Wednesday, May 19, 2021

The Settlement at Number 4


Little Wolf showed the brothers a small cove just short of the English settlement. As the canoe pulled into the setback and the three men rested from paddling, Alain thought about what their next move might be. He wasn't sure how to proceed from here, wait for nightfall? For the moment he wanted to stretch his legs, so he pointed at an area along the shoreline of the cove which was hidden from the river's main channel.

Little Wolf studied the surrounding area very carefully before nodding his assent. As quietly as possible the men paddled ashore. As soon as the canoe was in the shallows, Little Wolf slipped over the side and disappeared into the brush.

"Now where the Hell is he going?" Alain murmured just loud enough for Jacques to hear.

"I think he's going to have a look around, he's nervous, I can tell. Did you notice the other signs of settlement downriver?" Jacques was uncharacteristically subdued, Alain was somewhat relieved that his brother was taking this seriously. He had had no idea that the English were building more settlements along the river, along the Abenaki side of the river at that.

As the brothers settled in, pulling the canoe into the brush with them, Little Wolf returned. In the sand on the bank he used a stick to draw the location of the small English settlement in relation to the river. Using signs and gestures Little Wolf relayed to the brothers what he knew of the settlement. He also conveyed the idea that they should wait for moonrise before setting out. They should rest for now. The settlement was close by.

Josiah Wilkins decided to walk down to the river. The day had been hot and the air by the water was often cooler. The captain of the militia had had word from Number 3,¹ which some folks were starting to call Lunenburg for whatever reason, that Indian activity was on the rise along the river.

A party of Mohican, friendly to the English, had passed through there some days back with worrisome news, there was an Abenaki war party down near the falls not far from Number 3. The Mohican claimed that the Abenaki had killed two of their number. Their estimate of the size of the war party was at least twenty warriors.² The Abenaki were not friends of the English.

As Wilkins approached the river, he saw that the moon was already well up, he liked the way its reflection danced on the waters of the river. He stood there for a few long moments before deciding to go back up to the settlement, dawn came early and they were still consolidating the homes of the people who had moved closer to where they planned to build a small fort. The Governor, Jonathan Belcher, had sent word to fortify the plantations. He was sure that war was coming.

As he walked, he paused and looked back at the river. He was startled as he caught a glimpse of a watery flash near the far bank, he had also heard a splash.

"Must be a fish," he thought to himself, "what fool would be upon the river at this time of night?

Alain was glad of the dark, his face burned with embarrassment, he had misjudged his stroke and his paddle had hit the water awkwardly, creating a splash and quite a bit of noise. Little Wolf had turned and looked at him in alarm. The Indian had reached back and placed a hand on Alain's arm, he wanted them to cease paddling. He knew that noises carried further at night and he knew that the settlement was only a bow shot away from the other bank.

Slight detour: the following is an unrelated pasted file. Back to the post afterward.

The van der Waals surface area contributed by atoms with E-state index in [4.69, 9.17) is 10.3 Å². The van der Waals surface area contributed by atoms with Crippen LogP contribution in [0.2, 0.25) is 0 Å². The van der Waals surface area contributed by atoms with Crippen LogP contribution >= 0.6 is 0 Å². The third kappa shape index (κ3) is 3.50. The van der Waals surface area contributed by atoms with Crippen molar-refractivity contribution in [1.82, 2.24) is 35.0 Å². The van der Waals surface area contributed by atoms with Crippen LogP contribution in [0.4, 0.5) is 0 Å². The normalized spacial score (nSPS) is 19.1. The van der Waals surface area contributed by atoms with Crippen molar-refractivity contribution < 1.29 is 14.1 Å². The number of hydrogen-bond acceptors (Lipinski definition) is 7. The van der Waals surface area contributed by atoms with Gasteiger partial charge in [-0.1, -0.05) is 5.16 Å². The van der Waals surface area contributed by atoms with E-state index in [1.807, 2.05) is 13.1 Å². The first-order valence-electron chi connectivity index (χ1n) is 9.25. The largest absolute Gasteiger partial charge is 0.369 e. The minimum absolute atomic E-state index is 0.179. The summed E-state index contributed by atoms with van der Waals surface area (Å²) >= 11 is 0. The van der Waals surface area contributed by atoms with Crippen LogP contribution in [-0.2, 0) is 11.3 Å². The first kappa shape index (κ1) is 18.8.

Little Wolf studied the far shore, when he was convinced that they hadn't been spotted, he motioned for the brothers to start paddling again.

Alain was mortified, he seldom made mistakes like that, carelessness here could get them killed. The English were fairly thick along this stretch of river, something that the authorities in New France would certainly want to know. But they had to survive the long journey to tell them this news.

The three men continued to paddle upriver during the night, they had taken to resting by day and traveling during the dark hours. The moon helped a great deal, the night also hid them from the eyes of their enemies. It made Alain nervous though, his enemies couldn't see him, nor could he see them. He was thankful for the presence of Little Wolf who knew the territory well.

Though his village was further south, Little Wolf had hunted this area with his brother since he was a boy. He knew the people along the river, at least on his side of the river, and they knew him. But in only another day, they would reach lands unfamiliar to him.

Little Wolf was unsure whether to continue with les frères or to turn back. He liked the idea of seeing this royal mountain les frères spoke of and this was the first time he had traveled without his brother. He had seen the nods of approval from the other men of the tribe when he had announced his intention to go north with les frères, he had also seen the smile and the nod his brother Tall Elk had given him. The look of brotherly pride was unmistakable.

He made his decision right then, he would continue with les frères, they were good companions and Little Wolf had discovered that he had something of an aptitude for language. His French was improving every day, Little Wolf relied on his own tongue less and less.